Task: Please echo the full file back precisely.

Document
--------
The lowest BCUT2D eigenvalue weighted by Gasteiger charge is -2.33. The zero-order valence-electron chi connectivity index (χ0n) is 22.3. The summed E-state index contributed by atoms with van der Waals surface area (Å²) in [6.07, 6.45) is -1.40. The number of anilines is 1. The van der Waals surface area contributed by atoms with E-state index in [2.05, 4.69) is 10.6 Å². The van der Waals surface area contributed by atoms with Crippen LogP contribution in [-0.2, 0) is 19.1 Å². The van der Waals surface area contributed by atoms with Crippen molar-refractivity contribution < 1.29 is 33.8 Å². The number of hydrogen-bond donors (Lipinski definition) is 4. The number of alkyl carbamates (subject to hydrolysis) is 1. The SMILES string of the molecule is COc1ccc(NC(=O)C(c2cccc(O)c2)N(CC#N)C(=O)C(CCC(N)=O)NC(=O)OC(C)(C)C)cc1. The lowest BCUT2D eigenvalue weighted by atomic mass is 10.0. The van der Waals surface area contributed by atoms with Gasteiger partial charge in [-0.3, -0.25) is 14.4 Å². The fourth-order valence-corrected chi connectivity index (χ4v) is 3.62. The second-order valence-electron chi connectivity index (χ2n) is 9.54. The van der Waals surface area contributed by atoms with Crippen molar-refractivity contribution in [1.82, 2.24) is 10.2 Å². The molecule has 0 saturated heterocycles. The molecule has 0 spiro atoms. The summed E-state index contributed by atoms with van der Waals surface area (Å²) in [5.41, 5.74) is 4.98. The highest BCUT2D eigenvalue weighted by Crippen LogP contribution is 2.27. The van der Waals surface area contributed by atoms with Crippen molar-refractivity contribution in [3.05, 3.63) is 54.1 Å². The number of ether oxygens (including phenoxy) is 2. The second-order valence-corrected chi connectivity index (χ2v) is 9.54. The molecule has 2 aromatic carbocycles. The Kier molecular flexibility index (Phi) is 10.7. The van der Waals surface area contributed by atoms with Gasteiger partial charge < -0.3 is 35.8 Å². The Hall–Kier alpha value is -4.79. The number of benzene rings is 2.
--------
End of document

The lowest BCUT2D eigenvalue weighted by Gasteiger charge is -2.33. The zero-order valence-electron chi connectivity index (χ0n) is 22.3. The summed E-state index contributed by atoms with van der Waals surface area (Å²) in [6.07, 6.45) is -1.40. The number of anilines is 1. The van der Waals surface area contributed by atoms with E-state index in [2.05, 4.69) is 10.6 Å². The van der Waals surface area contributed by atoms with Crippen LogP contribution in [-0.2, 0) is 19.1 Å². The van der Waals surface area contributed by atoms with Crippen molar-refractivity contribution < 1.29 is 33.8 Å². The number of hydrogen-bond donors (Lipinski definition) is 4. The number of alkyl carbamates (subject to hydrolysis) is 1. The SMILES string of the molecule is COc1ccc(NC(=O)C(c2cccc(O)c2)N(CC#N)C(=O)C(CCC(N)=O)NC(=O)OC(C)(C)C)cc1. The lowest BCUT2D eigenvalue weighted by atomic mass is 10.0. The van der Waals surface area contributed by atoms with Gasteiger partial charge in [-0.3, -0.25) is 14.4 Å². The fourth-order valence-corrected chi connectivity index (χ4v) is 3.62. The second-order valence-electron chi connectivity index (χ2n) is 9.54. The van der Waals surface area contributed by atoms with Crippen molar-refractivity contribution in [1.82, 2.24) is 10.2 Å². The molecule has 0 saturated heterocycles. The molecule has 0 spiro atoms. The summed E-state index contributed by atoms with van der Waals surface area (Å²) in [5.41, 5.74) is 4.98. The highest BCUT2D eigenvalue weighted by Crippen LogP contribution is 2.27. The van der Waals surface area contributed by atoms with Crippen molar-refractivity contribution in [3.05, 3.63) is 54.1 Å². The number of ether oxygens (including phenoxy) is 2. The second-order valence-corrected chi connectivity index (χ2v) is 9.54. The molecule has 2 aromatic carbocycles. The Kier molecular flexibility index (Phi) is 10.7. The van der Waals surface area contributed by atoms with Gasteiger partial charge < -0.3 is 35.8 Å². The Hall–Kier alpha value is -4.79. The number of benzene rings is 2.